Significance of Ball Parties in Pride and Prejudice

In Jane Austen’s novel Pride and Prejudice, set in the Regency Period, dance performs several important functions.  Dance patterns emulate courtship rituals, marking dance as a microcosm for courtship and marriage – two main themes of the novel.  The Regency period propagated the belief that no ingredient was more essential to a courtship than dancing:  “To be fond of dancing was a certain step towards falling in love…” 

Austen’s characters typically reveal their inner selves through their manners. Austen was concerned with the behavior patterns exhibited by her characters, especially upon the dance floor.  Therefore, Austen’s depictions of her characters’ dancing capabilities serve a definite purpose; these depictions foreshadow the final matches that dance assists in bringing about.

Some examples of negative manifestations of character include Lydia and Kitty Bennet and Mr. Collins.  Lydia and Kitty exhibit an extreme irreverence and total lack of societal understanding; from their shameless soldier-chasing to Lydia’s scandalous affair with Wickham, these two exemplify social behaviours to be avoided. They reveal their weak natures on the dance floor through excessive giggling, cavorting, and tipsiness.  Mr. Collins’s behavior marks him as a comic figure.  As Elizabeth, his partner for those dances, recalls, “… they were dances of mortification.”

As Darcy and Elizabeth deal with their initial bouts of pride and prejudice, their relationship quickly assumes a pattern of approach and rejection, evident in four separate instances involving proposals to dance.   The first is at the Meryton Ball, when Bingley attempts to persuade Darcy to dance with Elizabeth; Darcy adamantly voices his objections to Bingley’s suggestion.   Darcy either does not realize, or does not care, that Elizabeth overhears his tirade, but Elizabeth cares very much.   She is determined never to allow Darcy to gain the advantage - “… I could easily forgive his pride, if he had not mortified mine”. The second incident is at one party at Lucas house, when Sir William places Darcy in the position of asking Elizabeth to dance; but this time the once-spurned Elizabeth is determined to rebuff  Darcy, to avoid giving him yet another vantage point from which to judge her. During the third episode, Darcy’s invitation to dance is augmented by his growing interest in Elizabeth.   During Jane’s convalescence at Netherfield, Darcy takes the initiative to request the dancing of a reel with Elizabeth.  Once again, Darcy is rebuffed. However, rather than despising Elizabeth, Darcy is more intrigued than ever. Darcy’s final dance proposal takes place during the ball at Netherfield. Dancing with Darcy, Elizabeth is “amazed at the dignity to which she was arrived in being allowed to stand opposite to Mr. Darcy, (and reading in her neighbours’ looks their equal amazement in beholding it)”.   The dignity of her standing with Darcy sharply contrasts with her embarrassment of dancing with Collins.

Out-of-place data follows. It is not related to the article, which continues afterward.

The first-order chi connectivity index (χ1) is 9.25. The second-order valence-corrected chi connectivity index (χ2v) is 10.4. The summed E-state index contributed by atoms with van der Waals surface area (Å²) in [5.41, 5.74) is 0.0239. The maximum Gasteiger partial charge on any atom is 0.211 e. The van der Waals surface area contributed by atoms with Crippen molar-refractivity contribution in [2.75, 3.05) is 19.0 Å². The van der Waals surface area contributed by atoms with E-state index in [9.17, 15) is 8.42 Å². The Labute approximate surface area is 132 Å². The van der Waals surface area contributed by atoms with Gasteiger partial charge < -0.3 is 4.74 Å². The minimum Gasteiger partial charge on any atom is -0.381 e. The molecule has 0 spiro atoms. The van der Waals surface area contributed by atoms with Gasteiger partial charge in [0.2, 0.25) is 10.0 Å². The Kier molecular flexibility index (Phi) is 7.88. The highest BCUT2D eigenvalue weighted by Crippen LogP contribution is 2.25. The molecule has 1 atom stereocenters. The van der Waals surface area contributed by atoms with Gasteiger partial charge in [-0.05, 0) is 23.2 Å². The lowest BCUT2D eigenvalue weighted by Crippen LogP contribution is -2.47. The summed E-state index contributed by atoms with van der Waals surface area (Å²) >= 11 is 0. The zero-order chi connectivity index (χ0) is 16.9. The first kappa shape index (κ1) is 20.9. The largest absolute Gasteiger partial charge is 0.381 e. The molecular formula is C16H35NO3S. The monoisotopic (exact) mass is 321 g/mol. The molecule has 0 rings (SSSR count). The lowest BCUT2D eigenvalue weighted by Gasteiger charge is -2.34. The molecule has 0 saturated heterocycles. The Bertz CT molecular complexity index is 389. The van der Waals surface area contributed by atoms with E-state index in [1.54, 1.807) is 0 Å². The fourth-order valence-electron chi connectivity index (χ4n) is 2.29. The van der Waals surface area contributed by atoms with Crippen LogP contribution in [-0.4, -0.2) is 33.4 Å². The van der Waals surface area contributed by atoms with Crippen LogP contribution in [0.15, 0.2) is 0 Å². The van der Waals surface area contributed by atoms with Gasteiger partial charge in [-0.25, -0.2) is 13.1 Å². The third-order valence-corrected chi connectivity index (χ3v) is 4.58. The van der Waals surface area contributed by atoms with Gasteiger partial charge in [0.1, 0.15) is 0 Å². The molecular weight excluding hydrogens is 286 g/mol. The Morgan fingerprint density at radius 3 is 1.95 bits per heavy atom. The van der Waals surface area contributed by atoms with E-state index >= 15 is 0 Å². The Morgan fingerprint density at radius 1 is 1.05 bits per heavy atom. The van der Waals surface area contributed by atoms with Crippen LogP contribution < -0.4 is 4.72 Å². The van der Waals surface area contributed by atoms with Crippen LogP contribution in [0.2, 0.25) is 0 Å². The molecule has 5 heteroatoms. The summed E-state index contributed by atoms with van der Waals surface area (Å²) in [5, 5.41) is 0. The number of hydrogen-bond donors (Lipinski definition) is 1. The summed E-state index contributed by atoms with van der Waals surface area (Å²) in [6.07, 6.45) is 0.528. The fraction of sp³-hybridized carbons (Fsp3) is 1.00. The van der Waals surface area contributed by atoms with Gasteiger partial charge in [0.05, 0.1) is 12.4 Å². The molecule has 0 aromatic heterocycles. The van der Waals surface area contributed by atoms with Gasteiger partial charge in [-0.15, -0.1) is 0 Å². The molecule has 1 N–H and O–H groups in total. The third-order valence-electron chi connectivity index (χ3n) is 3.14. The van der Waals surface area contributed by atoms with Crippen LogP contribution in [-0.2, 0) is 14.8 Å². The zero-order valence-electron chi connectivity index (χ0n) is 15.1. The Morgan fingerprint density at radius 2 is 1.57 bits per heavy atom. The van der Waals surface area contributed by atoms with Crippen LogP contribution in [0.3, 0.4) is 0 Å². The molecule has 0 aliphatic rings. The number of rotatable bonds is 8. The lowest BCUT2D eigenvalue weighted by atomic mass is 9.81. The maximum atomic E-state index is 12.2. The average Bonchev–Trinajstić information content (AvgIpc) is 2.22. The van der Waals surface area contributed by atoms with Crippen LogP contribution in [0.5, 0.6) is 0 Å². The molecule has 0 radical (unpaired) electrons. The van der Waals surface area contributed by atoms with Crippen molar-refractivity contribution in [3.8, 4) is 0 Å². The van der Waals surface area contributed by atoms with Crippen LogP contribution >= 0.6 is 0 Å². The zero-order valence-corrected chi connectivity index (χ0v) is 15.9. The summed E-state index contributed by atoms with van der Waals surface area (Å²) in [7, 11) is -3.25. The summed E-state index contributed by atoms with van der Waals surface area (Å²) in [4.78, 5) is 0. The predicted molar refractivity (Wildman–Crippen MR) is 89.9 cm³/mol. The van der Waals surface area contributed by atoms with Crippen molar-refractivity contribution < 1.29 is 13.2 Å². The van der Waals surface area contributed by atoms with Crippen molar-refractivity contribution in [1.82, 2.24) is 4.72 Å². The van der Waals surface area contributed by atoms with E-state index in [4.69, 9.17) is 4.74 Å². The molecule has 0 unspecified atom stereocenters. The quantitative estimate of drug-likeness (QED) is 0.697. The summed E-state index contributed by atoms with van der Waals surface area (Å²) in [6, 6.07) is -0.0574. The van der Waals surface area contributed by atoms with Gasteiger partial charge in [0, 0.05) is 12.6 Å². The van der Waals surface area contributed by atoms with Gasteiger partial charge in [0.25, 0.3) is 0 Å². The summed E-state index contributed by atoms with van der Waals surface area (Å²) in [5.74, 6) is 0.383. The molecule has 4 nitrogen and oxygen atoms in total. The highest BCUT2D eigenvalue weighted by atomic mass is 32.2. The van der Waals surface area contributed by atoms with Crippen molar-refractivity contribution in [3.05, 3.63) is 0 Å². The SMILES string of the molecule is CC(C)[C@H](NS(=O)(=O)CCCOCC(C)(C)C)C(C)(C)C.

Throughout Pride and Prejudice, dance underscores the theme of courtship and marriage.  Only after forming initial matches on the dance floor can Elizabeth and Darcy and Jane and Bingley progress to the next stage—courtship—which may then culminate in marriage.  Thus, dance fulfills its primary function in the novel, as it did in Austen’s society.

In Austen’s England, marriage was necessary and a good match was considered essential, yet occasions to meet eligible men and women were limited.  Assemblies and balls provided an arena for introductions, thereby facilitating the opportunity for courtships to be pursued.  The decorum of the participants at a dance determined their worth as individuals.  This display of individual worth was evaluated not only by potential partners, but also by the spectators in the room, which included family and neighbors, and married couples.  Once an individual was acknowledged a suitable dance partner by a member of the opposite sex, that identification is carried over into the individual’s suitability as a marital partner.  The relationships of Jane and Bingley, and Elizabeth and Darcy exemplify the formula of first establishing themselves as suitable dance partners, paving the way for courtship, and triumphing in marriage.

Last modified: Tuesday, 20 February 2018, 1:04 AM